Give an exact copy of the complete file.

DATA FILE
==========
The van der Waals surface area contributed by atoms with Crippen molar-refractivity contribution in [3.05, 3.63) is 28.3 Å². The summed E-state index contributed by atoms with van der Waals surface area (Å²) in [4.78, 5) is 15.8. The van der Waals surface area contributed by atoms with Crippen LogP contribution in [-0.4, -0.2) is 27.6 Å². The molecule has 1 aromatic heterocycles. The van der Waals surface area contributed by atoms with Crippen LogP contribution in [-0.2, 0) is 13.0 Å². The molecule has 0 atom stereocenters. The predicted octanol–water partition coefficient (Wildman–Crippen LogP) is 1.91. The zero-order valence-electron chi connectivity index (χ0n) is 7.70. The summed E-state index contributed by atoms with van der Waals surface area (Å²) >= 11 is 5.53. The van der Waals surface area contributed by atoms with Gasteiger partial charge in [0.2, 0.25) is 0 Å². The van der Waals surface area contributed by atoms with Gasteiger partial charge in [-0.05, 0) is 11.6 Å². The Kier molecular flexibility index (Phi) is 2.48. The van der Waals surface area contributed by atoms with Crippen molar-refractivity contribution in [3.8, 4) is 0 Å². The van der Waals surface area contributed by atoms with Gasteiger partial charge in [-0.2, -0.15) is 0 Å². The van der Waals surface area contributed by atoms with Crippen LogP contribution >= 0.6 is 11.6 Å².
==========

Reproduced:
The van der Waals surface area contributed by atoms with Crippen molar-refractivity contribution in [3.05, 3.63) is 28.3 Å². The summed E-state index contributed by atoms with van der Waals surface area (Å²) in [4.78, 5) is 15.8. The van der Waals surface area contributed by atoms with Crippen LogP contribution in [-0.4, -0.2) is 27.6 Å². The molecule has 1 aromatic heterocycles. The van der Waals surface area contributed by atoms with Crippen LogP contribution in [-0.2, 0) is 13.0 Å². The molecule has 0 atom stereocenters. The predicted octanol–water partition coefficient (Wildman–Crippen LogP) is 1.91. The zero-order valence-electron chi connectivity index (χ0n) is 7.70. The summed E-state index contributed by atoms with van der Waals surface area (Å²) >= 11 is 5.53. The van der Waals surface area contributed by atoms with Gasteiger partial charge in [0.2, 0.25) is 0 Å². The van der Waals surface area contributed by atoms with Gasteiger partial charge in [-0.05, 0) is 11.6 Å². The Kier molecular flexibility index (Phi) is 2.48. The van der Waals surface area contributed by atoms with Crippen molar-refractivity contribution in [3.8, 4) is 0 Å². The van der Waals surface area contributed by atoms with Gasteiger partial charge in [-0.2, -0.15) is 0 Å². The van der Waals surface area contributed by atoms with Crippen LogP contribution >= 0.6 is 11.6 Å².